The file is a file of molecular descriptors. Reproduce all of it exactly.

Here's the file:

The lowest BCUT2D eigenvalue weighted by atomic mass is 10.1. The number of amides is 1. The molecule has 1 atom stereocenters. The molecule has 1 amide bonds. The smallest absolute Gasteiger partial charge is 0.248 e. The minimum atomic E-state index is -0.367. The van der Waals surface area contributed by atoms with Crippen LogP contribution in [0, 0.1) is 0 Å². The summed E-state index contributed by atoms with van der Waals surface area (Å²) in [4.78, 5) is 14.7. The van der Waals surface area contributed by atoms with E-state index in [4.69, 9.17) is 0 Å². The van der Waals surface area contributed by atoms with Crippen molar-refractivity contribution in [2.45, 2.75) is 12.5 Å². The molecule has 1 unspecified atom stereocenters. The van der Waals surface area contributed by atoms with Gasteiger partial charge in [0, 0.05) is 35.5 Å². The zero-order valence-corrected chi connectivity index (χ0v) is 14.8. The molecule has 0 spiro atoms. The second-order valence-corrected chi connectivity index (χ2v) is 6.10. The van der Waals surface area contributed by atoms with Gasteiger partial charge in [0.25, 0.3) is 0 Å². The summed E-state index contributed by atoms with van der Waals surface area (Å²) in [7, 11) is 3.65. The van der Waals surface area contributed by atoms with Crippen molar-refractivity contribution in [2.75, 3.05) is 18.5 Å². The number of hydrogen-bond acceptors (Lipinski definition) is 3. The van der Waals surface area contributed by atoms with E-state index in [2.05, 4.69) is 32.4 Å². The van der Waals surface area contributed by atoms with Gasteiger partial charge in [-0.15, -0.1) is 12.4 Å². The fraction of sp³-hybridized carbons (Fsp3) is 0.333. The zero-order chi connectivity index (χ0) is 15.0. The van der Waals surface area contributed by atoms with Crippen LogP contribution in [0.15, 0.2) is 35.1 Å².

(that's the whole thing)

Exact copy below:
The lowest BCUT2D eigenvalue weighted by atomic mass is 10.1. The number of amides is 1. The molecule has 1 atom stereocenters. The molecule has 1 amide bonds. The smallest absolute Gasteiger partial charge is 0.248 e. The minimum atomic E-state index is -0.367. The van der Waals surface area contributed by atoms with Crippen LogP contribution in [0, 0.1) is 0 Å². The summed E-state index contributed by atoms with van der Waals surface area (Å²) in [4.78, 5) is 14.7. The van der Waals surface area contributed by atoms with E-state index in [4.69, 9.17) is 0 Å². The van der Waals surface area contributed by atoms with Crippen molar-refractivity contribution in [2.45, 2.75) is 12.5 Å². The molecule has 1 unspecified atom stereocenters. The van der Waals surface area contributed by atoms with Gasteiger partial charge in [0, 0.05) is 35.5 Å². The zero-order valence-corrected chi connectivity index (χ0v) is 14.8. The molecule has 0 spiro atoms. The second-order valence-corrected chi connectivity index (χ2v) is 6.10. The van der Waals surface area contributed by atoms with Gasteiger partial charge in [0.25, 0.3) is 0 Å². The summed E-state index contributed by atoms with van der Waals surface area (Å²) in [7, 11) is 3.65. The van der Waals surface area contributed by atoms with Crippen molar-refractivity contribution in [2.75, 3.05) is 18.5 Å². The number of hydrogen-bond acceptors (Lipinski definition) is 3. The van der Waals surface area contributed by atoms with E-state index in [2.05, 4.69) is 32.4 Å². The van der Waals surface area contributed by atoms with Gasteiger partial charge in [-0.15, -0.1) is 12.4 Å². The fraction of sp³-hybridized carbons (Fsp3) is 0.333. The zero-order chi connectivity index (χ0) is 15.0. The van der Waals surface area contributed by atoms with Crippen LogP contribution in [0.15, 0.2) is 35.1 Å².